Sweden Finds Thousands of False Positive Results From Chinese-Made Coronavirus Test Kits

Sweden's Public Health Agency said Tuesday it has found thousands of false positive coronavirus test results from Chinese-made tests.

In a statement, the agency said that the PCR kits, which test for coronavirus infection, were made in China by BGI Genomics and that the errors were discovered during routine quality control checks in two laboratories. The tests were unable to distinguish the difference between very low levels of virus infection and a negative result.

According to the agency, the tests were used to conduct at-home tests between March and August. Approximately 3,700 residents received false positive results, the agency said.

"The two laboratories have analyzed samples from a total of ten regions in Sweden, of which nine have received incorrect test results. This applies to Stockholm, Västra Götaland, Gävleborg, Västerbotten, Västmanland, Dalarna, Västernorrland, Sörmland and Blekinge," the agency said in a statement.

The agency also noted that a majority of the people that received the false positive test results "have had mild symptoms or have not felt any symptoms at the time of the test."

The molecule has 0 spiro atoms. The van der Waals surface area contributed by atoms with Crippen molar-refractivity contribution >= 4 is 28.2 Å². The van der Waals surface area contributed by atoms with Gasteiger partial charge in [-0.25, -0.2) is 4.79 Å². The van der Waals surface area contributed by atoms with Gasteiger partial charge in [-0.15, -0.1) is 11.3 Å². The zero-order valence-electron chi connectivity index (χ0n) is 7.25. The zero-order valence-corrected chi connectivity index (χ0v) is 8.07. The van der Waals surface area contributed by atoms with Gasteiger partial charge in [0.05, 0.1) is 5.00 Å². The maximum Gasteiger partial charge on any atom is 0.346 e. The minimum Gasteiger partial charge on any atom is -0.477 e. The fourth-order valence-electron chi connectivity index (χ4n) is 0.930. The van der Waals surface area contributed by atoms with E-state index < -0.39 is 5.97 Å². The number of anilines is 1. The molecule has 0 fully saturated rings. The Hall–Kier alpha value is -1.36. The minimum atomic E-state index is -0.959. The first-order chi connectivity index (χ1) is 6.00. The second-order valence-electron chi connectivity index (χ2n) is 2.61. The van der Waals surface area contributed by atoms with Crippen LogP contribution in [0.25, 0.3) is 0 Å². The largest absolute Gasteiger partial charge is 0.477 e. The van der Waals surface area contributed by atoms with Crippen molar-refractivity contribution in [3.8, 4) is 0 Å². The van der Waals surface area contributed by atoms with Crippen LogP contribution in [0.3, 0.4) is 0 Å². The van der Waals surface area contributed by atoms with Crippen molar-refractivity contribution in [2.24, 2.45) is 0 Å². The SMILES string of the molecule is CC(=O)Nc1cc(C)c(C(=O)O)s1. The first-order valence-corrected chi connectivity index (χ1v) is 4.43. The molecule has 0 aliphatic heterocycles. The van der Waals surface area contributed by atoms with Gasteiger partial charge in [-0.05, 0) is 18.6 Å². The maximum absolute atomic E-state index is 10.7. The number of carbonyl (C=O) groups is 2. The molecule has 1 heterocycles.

"The incorrect test kit has been reported to the Medical Products Agency. It has been exported from China to many countries other than Sweden. The Swedish Public Health Agency has informed the corresponding authorities in Europe and the WHO of what happened," the agency's statement added.

Karin Tegmark Wisell, head of the agency's microbiology department, said that "it is good that the error has been discovered and that the necessary measures have now been taken to ensure the quality of the test results."

As of Wednesday, there were over 87,000 confirmed cases of the novel virus in Sweden and at least 5,817 deaths.

Coronavirus in Sweden
Medical staff in protective clothing administer a coronavirus test in a tent outside of Skane University Hospital in Lund, Sweden, on April 29. Johan Nilsson/Getty

Newsweek was directed to the press release issued by Sweden's Public Health Agency after reaching out for comment.

BGI Genomics, the company that supplied the tests, received emergency use authorization for its coronavirus testing from U.S. authorities in March and an Emergency Use Listing from the World Health Organization in May.

According to Reuters, two of BGI Genomics subsidiaries were recently placed on a U.S. economic blacklist by the U.S. Commerce Department. They were accused of human rights violations regarding China's treatment of Uighurs in the northwestern region of Xinjiang.

After being placed on the blacklist, the company released a statement denying any allegations of human rights violations.

"BGI Group does not engage in unethical practices and does not provide gene technology for the surveillance of Uighurs. BGI Group does not condone and would never be involved in any human-rights abuses," the statement said, according to Reuters.